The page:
While the expression of many genes was observed in cardiomyocytes treated with APAP, others were down-regulated. Cell proliferation-related genes were repressed by APAP. Cyclin B1/CDK1 is necessary for mitosis to occur. Progression of a cell through the cell cycle is promoted by a number of cyclin-dependent kinases (CDKs), which drive the cell forward through the cell cycle. The ability of the mammalian cardiomyocyte to divide decreases significantly during development, which is consistent with a down-regulation in the activities and expressions of cyclin and CDK complexes. Overexpression of the cyclin B1/CDK1 complex re-initiates cell division in adult cardiomyocytes [25]. In this study, cyclin B1 was repressed by 0.1 fold at 24 hours after treatment, and the repressed expression of cyclin B1 might inhibit cardiomyocyte cell division. Cell division cycle 20 homolog (Cdc20), a cell-cycle related protein, is essential for the completion of mitosis. Cdc20 binds to and activates the ubiquitin ligase activity of the anaphase-promoting complex, promoting cell-cycle-regulated ubiquitination and proteolysis of a number of critical cellcycle-regulatory targets. Cdc20 also serves as an integrator of multiple intracellular signaling cascades that regulate progression through mitosis [26]. The transcriptional down-regulation of Cdc20 may have negative implications for the proper ordering of cell cycle events.

Expression of Fgfs and Fgf receptors by adult cardiac myocytes contributes to DNA synthesis and cell survival. In addition to their mitogenic function, Fgfs can participate as endogenous cardio-protective agents by increasing NO and cGMP levels in cardiomyocytes. cGMP inhibits the L-type calcium entry into the cardiomyocyte, preventing calcium accumulation in the mitochondrial matrix and cytosol within cardiomyocytes. Inhibition of intracellular calcium may shorten phase 2 of the cardiac action potential, providing a negative inotropic effect and decreasing myocardial oxygen and energy consumption. NO can inhibit apoptosis by nitrosylating active sites of cysteine residues in caspases [27]. The repressed expression of Fgf1 and Fgf7 may be the result of direct damage to the cultured cardiomyocytes by APAP.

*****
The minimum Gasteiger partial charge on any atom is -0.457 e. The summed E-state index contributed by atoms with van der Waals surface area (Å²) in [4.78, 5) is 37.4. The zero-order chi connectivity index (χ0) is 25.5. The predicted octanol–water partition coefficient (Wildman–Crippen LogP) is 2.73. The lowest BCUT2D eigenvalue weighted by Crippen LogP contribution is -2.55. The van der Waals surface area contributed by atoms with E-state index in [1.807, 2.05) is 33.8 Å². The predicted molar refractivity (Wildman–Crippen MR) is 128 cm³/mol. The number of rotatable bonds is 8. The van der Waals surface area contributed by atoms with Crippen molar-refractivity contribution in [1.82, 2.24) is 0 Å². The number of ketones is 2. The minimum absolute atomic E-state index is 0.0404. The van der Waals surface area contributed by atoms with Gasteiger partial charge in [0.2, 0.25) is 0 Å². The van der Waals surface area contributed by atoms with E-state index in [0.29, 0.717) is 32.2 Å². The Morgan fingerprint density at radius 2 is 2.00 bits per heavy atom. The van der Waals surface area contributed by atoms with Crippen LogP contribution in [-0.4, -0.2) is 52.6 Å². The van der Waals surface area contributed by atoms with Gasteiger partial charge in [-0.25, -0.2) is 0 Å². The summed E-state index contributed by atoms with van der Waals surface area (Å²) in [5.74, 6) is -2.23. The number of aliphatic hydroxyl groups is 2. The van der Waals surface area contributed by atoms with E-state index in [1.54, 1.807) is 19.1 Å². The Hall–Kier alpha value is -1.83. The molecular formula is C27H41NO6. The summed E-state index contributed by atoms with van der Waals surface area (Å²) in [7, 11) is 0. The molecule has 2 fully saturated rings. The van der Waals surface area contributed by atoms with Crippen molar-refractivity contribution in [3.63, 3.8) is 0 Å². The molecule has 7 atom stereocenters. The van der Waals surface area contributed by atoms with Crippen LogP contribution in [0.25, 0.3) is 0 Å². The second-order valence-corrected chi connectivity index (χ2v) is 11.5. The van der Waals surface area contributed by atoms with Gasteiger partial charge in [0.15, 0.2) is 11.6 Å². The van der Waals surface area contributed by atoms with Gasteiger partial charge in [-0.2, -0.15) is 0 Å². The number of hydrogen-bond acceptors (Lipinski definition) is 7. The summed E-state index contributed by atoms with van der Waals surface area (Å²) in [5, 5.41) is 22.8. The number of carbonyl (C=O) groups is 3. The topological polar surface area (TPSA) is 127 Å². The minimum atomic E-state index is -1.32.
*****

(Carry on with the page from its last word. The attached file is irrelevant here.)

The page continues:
Gap junction membrane channel protein alpha 5 (Gja5) plays important roles in myocardial contraction, and the gene expression was significantly decreased by APAP. A gap junction contains clusters of tens to thousands of intercellular channels called "gap junction channels," which allow passage of ions and small molecules; these junctions mediate intercellular signals. Gap junctions in the heart play an important functional role by electrically coupling cells, thereby organizing the pattern of current flow to allow coordinated muscle contraction. Cardiac gap junctions are therefore intimately involved in normal conduction, as well as in the genesis of potentially lethal arrhythmias [28] .

PLN is a transmembrane sarcoplasmic reticulum (SR) phosphoprotein that inhibits the activity of Ca2+ ATPase SERCA2a. The Ca2+ transport into the SR by SERCA2a accounts for at least 70% of the removal of Ca2+ from the cytosol during cardiac relaxation. PLN binds to SERCA2a and inhibits its activity by lowering its apparent affinity for Ca2+. As a result, PLN determines myocardial relaxation rates and influences cardiac contractility. PLN protein levels are correlated with cardiac contractile parameters and Pln mutations have been reported to impair SR Ca2+ cycling, leading to cardiac dysfunction and heart failure [29]. The repressed expression of Pln suggests the possibility of myocellular calcium dysregulation and impairment of relaxation and contractile function. Palmdelphin is a cytosolic isoform of paralemmin-1, a lipid raft-associated protein implicated in plasma membrane dynamics and cell shape control. Palmdelphin is expressed in variable abundances in nearly all tissues, with highest levels in the heart and lung. It associates with cytoskeleton-linked protein structures [30]. Down-regulation of palmdelphin may present difficulties in the maintenance of intracellular cytoskeleton-linked structures and cause deformation of the cultured cardiomyocytes. In this study, the gene expression of palmdelphin was significantly decreased by APAP.

In conclusion, this in vitro study revealed that numerous critical genes were affected by APAP in rat cardiomyocytes of H9C2 cells. Genes induced by APAP included those associated with oxidative stress, DNA damage, and apoptosis. Genes repressed by APAP included those associated with cell proliferation, myocardial contraction, and cell shape control. These results suggest that APAP may cause unfavorable molecular changes in the heart in vivo, and they present some vital clues to the molecular mechanisms of the cardiotoxicity of APAP.